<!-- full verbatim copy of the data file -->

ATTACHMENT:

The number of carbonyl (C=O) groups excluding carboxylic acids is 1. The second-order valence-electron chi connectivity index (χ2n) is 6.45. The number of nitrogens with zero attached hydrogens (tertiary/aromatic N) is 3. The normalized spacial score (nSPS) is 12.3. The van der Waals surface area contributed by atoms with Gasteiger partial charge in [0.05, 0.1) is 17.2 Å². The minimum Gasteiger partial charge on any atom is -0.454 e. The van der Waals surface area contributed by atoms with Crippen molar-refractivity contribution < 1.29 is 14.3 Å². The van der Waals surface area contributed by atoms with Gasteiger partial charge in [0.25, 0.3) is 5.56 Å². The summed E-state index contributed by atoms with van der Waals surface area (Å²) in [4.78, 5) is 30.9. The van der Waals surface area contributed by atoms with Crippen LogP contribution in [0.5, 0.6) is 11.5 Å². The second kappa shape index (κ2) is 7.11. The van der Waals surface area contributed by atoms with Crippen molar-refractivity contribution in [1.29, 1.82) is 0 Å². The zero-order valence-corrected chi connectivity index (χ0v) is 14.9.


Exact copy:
The number of carbonyl (C=O) groups excluding carboxylic acids is 1. The second-order valence-electron chi connectivity index (χ2n) is 6.45. The number of nitrogens with zero attached hydrogens (tertiary/aromatic N) is 3. The normalized spacial score (nSPS) is 12.3. The van der Waals surface area contributed by atoms with Gasteiger partial charge in [0.05, 0.1) is 17.2 Å². The minimum Gasteiger partial charge on any atom is -0.454 e. The van der Waals surface area contributed by atoms with Crippen molar-refractivity contribution < 1.29 is 14.3 Å². The van der Waals surface area contributed by atoms with Gasteiger partial charge in [0.25, 0.3) is 5.56 Å². The summed E-state index contributed by atoms with van der Waals surface area (Å²) in [4.78, 5) is 30.9. The van der Waals surface area contributed by atoms with Crippen LogP contribution in [0.5, 0.6) is 11.5 Å². The second kappa shape index (κ2) is 7.11. The van der Waals surface area contributed by atoms with Crippen molar-refractivity contribution in [1.29, 1.82) is 0 Å². The zero-order valence-corrected chi connectivity index (χ0v) is 14.9.